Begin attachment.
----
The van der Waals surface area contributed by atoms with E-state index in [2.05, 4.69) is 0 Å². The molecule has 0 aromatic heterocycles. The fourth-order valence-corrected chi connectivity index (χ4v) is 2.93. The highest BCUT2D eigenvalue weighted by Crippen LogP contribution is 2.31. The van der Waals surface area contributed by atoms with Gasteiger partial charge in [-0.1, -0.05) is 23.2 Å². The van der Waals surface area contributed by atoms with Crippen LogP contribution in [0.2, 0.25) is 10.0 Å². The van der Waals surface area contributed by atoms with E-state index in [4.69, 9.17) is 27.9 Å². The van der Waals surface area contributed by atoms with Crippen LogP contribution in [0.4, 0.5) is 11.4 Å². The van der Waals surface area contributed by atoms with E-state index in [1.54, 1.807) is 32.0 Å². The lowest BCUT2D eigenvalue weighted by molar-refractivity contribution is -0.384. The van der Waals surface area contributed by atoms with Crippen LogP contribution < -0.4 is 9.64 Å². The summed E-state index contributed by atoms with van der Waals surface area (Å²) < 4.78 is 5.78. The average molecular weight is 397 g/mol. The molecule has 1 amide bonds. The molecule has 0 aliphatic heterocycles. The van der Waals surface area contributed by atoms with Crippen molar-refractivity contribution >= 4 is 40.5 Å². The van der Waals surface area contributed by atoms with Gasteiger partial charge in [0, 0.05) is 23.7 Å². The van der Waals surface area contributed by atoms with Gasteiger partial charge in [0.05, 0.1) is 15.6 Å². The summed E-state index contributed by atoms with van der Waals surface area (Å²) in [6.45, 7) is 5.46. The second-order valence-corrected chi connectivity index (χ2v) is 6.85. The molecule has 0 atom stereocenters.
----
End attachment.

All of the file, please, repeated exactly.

The van der Waals surface area contributed by atoms with E-state index in [2.05, 4.69) is 0 Å². The molecule has 0 aromatic heterocycles. The fourth-order valence-corrected chi connectivity index (χ4v) is 2.93. The highest BCUT2D eigenvalue weighted by Crippen LogP contribution is 2.31. The van der Waals surface area contributed by atoms with Gasteiger partial charge in [-0.1, -0.05) is 23.2 Å². The van der Waals surface area contributed by atoms with Crippen LogP contribution in [0.2, 0.25) is 10.0 Å². The van der Waals surface area contributed by atoms with E-state index in [4.69, 9.17) is 27.9 Å². The van der Waals surface area contributed by atoms with Crippen LogP contribution in [0.4, 0.5) is 11.4 Å². The van der Waals surface area contributed by atoms with E-state index in [1.54, 1.807) is 32.0 Å². The lowest BCUT2D eigenvalue weighted by molar-refractivity contribution is -0.384. The van der Waals surface area contributed by atoms with Crippen LogP contribution < -0.4 is 9.64 Å². The summed E-state index contributed by atoms with van der Waals surface area (Å²) < 4.78 is 5.78. The average molecular weight is 397 g/mol. The molecule has 1 amide bonds. The molecule has 0 aliphatic heterocycles. The van der Waals surface area contributed by atoms with Crippen molar-refractivity contribution >= 4 is 40.5 Å². The van der Waals surface area contributed by atoms with Gasteiger partial charge in [0, 0.05) is 23.7 Å². The van der Waals surface area contributed by atoms with Gasteiger partial charge in [0.05, 0.1) is 15.6 Å². The summed E-state index contributed by atoms with van der Waals surface area (Å²) in [6.45, 7) is 5.46. The second-order valence-corrected chi connectivity index (χ2v) is 6.85. The molecule has 0 atom stereocenters.